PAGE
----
Friday, 31 January 2014
Lies, Damned Lies, and Something About Statistics
In a long passed discussion about quotations on the AP Statistics news group the quotation, “There are three kinds of lies; lies, damned lies, and statistics.” came up. The quote is usually attributed to either Mark Twain or Disraili, and several nice notes regarding the veracity of the quote, and its origin, were contributed. Here are snips and direct quotes from the ones that seemed most interesting…
Chris Olsen waded in with this:
“I was reading something or other recently -- I don't remember what it was, but do remember it was a statistician writing -- and he alluded to this quote. In the following the  are my interjections. What the statistician said was that Disraeli was arguing for or against [I kind of think against] the repeal of the Corn Laws in the English Parliament [possibly in 1846]. An individual [Robert Peel?] on the other side pointed out some sort of statistic in arguing the other side of the issue, and that is when Disraeli is alleged to have made the damn remark.“
David Bee added a source for a slightly different version of the quote:
“…on Page 242 of their compilation 'Statistically Speaking' (1996), compilers CC Gaither and AE Cavazos-Gaither have the following, attributed to Disraeli in George Seldes's 1960 book The Great Quotations: There are lies, damn lies, and church statistics.”
Rex Bogg’s contributed a link to HYPERLINK "http://www1c.btwebworld.com/quote-unquote/" Quote-Unquote , a web site with the radio articles of Nigel Rees. About the topic in question, he writes:
“Although sometimes attributed to Mark Twain – because it appears in his posthumously-published Autobiography (1924) – this should more properly be ascribed to Disraeli, as indeed Twain took trouble to do: his exact words being, ‘The remark attributed to Disraeli would often apply with justice and force: “There are three kinds of lies: lies, damned lies, and statistics”.’
On the other hand, the remark remains untraced among Disraeli’s writings and sayings and Lord Blake, Disraeli’s biographer, does not know of any evidence that Disraeli said any such thing and thinks it most unlikely that he did. So why did Twain make the attribution? A suggestion: Leonard Henry Courtney, the British economist and politician (1832-1918), later Lord Courtney, gave a speech on proportional representation ‘To My Fellow-Disciples at Saratoga Springs’, New York, in August 1895, in which this sentence appeared: ‘After all, facts are facts, and although we may quote one to another with a chuckle the words of the Wise Statesman, “Lies - damn lies - and statistics,” still there are some easy figures the simplest must understand, and the astutest cannot wriggle out of.’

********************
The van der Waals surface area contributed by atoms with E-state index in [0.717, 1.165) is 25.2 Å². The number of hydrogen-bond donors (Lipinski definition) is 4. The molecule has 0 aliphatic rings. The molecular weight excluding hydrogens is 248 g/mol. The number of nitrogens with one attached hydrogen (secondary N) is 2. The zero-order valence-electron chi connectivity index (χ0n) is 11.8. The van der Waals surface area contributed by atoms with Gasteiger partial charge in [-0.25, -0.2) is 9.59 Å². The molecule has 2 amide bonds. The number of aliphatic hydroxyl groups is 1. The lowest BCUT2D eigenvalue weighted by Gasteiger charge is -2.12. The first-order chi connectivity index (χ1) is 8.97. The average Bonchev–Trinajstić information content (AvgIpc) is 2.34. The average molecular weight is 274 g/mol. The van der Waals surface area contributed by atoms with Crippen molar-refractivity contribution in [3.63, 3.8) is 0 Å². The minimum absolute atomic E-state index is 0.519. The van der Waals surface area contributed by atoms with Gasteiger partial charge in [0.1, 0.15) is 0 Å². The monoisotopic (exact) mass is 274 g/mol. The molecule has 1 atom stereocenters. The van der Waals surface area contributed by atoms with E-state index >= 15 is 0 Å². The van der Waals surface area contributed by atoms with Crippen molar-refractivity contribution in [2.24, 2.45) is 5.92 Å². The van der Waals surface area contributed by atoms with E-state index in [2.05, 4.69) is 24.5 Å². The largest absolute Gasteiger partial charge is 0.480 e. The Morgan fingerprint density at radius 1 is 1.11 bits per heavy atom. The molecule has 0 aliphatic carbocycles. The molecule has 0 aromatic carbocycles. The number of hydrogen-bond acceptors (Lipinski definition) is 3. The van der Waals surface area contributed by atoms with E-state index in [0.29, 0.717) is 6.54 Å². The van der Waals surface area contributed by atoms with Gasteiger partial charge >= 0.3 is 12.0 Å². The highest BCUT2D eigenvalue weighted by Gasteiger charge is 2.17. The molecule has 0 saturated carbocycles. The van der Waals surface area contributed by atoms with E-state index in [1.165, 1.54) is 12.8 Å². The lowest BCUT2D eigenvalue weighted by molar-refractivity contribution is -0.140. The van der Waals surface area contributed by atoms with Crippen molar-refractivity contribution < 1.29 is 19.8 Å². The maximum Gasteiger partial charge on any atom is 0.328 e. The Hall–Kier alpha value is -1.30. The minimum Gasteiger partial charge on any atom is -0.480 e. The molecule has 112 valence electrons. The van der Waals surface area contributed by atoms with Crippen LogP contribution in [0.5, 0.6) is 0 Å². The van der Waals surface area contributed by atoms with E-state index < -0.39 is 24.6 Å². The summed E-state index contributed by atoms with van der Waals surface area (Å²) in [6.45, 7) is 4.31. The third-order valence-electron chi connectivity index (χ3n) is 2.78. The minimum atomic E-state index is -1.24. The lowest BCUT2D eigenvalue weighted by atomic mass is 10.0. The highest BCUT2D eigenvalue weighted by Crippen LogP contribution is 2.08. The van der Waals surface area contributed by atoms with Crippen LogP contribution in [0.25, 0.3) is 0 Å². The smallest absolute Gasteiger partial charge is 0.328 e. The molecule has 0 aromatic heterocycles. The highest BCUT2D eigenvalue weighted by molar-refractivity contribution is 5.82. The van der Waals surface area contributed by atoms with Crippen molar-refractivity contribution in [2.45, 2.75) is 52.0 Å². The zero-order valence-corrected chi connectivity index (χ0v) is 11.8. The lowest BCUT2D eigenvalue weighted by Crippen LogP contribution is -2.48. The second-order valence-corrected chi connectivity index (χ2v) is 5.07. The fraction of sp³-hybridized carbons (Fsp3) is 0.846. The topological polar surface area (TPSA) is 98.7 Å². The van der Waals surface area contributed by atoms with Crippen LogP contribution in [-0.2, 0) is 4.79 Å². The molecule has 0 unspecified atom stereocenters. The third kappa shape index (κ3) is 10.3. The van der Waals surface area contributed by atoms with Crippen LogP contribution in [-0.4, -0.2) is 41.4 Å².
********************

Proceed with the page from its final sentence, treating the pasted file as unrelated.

It is conceivable that Twain acquired the quotation from this - and also its veiled attribution to a ‘Wise Statesman’, whom he understood to be Disraeli. The speech was reproduced in the (British) National Review, No. 26, in the same year. Subsequently, Courtney’s comment was reproduced in an article by J.A. Baines on ‘Parliamentary Representation in England illustrated by the Elections of 1892 and 1895’ in the Journal of the Royal Statistical Society, No. 59 (1896): ‘We may quote to one another with a chuckle the words of the Wise Statesman, lies, damn lies, and statistics, still there are some easy figures which the simplest must understand but the astutest cannot wriggle out of.’ It would be a reasonable assumption that Courtney was referring to Disraeli by his use of the phrase ‘Wise Statesman’, though the context in which the phrase is used is somewhat complicated. For some reason, at this time, allusions to rather than outright quotations of Disraeli were the order of the day (he had died in 1881). Compare the fact that the remark to an author who had sent Disraeli an unsolicited manuscript – ‘Many thanks; I shall lose no time in reading it’ – is merely ascribed to ‘an eminent man on this side of the Atlantic’ by G.W.E. Russell in Collections and Recollections, Chap. 31 (1898).
Comparable sayings: Dr Halliday Sutherland’s autobiographical A Time to Keep (1934) has an account of Sir Henry Littlejohn, ‘Police Surgeon, Medical Officer of Health and Professor of Forensic Medicine at the University [Edinburgh] ... Sir Henry’s class at 9 a.m. was always crowded, and he told us of the murder trials of the last century in which he had played his part. It was Lord Young [judge] who said, “There are four classes of witnesses - liars, damned liars, expert witnesses, and Sir Henry Littlejohn”.’ Lies, Damn Lies, and Some Exclusives was the title of a book about British newspapers (1984) by Henry Porter. ‘There are lies, damned lies ... and Fianna Fáil party political broadcasts’ - Barry Desmond MEP, (Irish) Labour Party director of elections, in November 1992.